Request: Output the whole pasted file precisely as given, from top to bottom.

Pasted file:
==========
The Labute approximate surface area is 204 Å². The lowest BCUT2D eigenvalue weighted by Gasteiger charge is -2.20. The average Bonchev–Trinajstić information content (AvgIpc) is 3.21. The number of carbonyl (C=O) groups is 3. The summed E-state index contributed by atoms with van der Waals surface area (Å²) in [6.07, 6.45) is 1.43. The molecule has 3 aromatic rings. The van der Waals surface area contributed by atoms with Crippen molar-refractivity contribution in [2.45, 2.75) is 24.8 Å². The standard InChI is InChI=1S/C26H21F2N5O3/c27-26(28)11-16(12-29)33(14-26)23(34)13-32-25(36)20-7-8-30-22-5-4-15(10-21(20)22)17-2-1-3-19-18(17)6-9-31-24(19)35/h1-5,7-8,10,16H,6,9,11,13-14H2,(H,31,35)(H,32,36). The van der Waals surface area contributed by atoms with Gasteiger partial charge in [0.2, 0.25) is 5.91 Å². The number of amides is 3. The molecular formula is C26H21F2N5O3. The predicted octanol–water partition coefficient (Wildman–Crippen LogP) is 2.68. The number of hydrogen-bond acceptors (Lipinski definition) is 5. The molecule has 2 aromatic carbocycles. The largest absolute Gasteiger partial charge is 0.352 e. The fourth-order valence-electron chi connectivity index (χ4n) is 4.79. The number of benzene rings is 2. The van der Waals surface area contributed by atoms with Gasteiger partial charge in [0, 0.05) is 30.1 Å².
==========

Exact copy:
The Labute approximate surface area is 204 Å². The lowest BCUT2D eigenvalue weighted by Gasteiger charge is -2.20. The average Bonchev–Trinajstić information content (AvgIpc) is 3.21. The number of carbonyl (C=O) groups is 3. The summed E-state index contributed by atoms with van der Waals surface area (Å²) in [6.07, 6.45) is 1.43. The molecule has 3 aromatic rings. The van der Waals surface area contributed by atoms with Crippen molar-refractivity contribution in [2.45, 2.75) is 24.8 Å². The standard InChI is InChI=1S/C26H21F2N5O3/c27-26(28)11-16(12-29)33(14-26)23(34)13-32-25(36)20-7-8-30-22-5-4-15(10-21(20)22)17-2-1-3-19-18(17)6-9-31-24(19)35/h1-5,7-8,10,16H,6,9,11,13-14H2,(H,31,35)(H,32,36). The van der Waals surface area contributed by atoms with Gasteiger partial charge in [0.2, 0.25) is 5.91 Å². The number of amides is 3. The molecular formula is C26H21F2N5O3. The predicted octanol–water partition coefficient (Wildman–Crippen LogP) is 2.68. The number of hydrogen-bond acceptors (Lipinski definition) is 5. The molecule has 2 aromatic carbocycles. The largest absolute Gasteiger partial charge is 0.352 e. The fourth-order valence-electron chi connectivity index (χ4n) is 4.79. The number of benzene rings is 2. The van der Waals surface area contributed by atoms with Gasteiger partial charge in [0, 0.05) is 30.1 Å².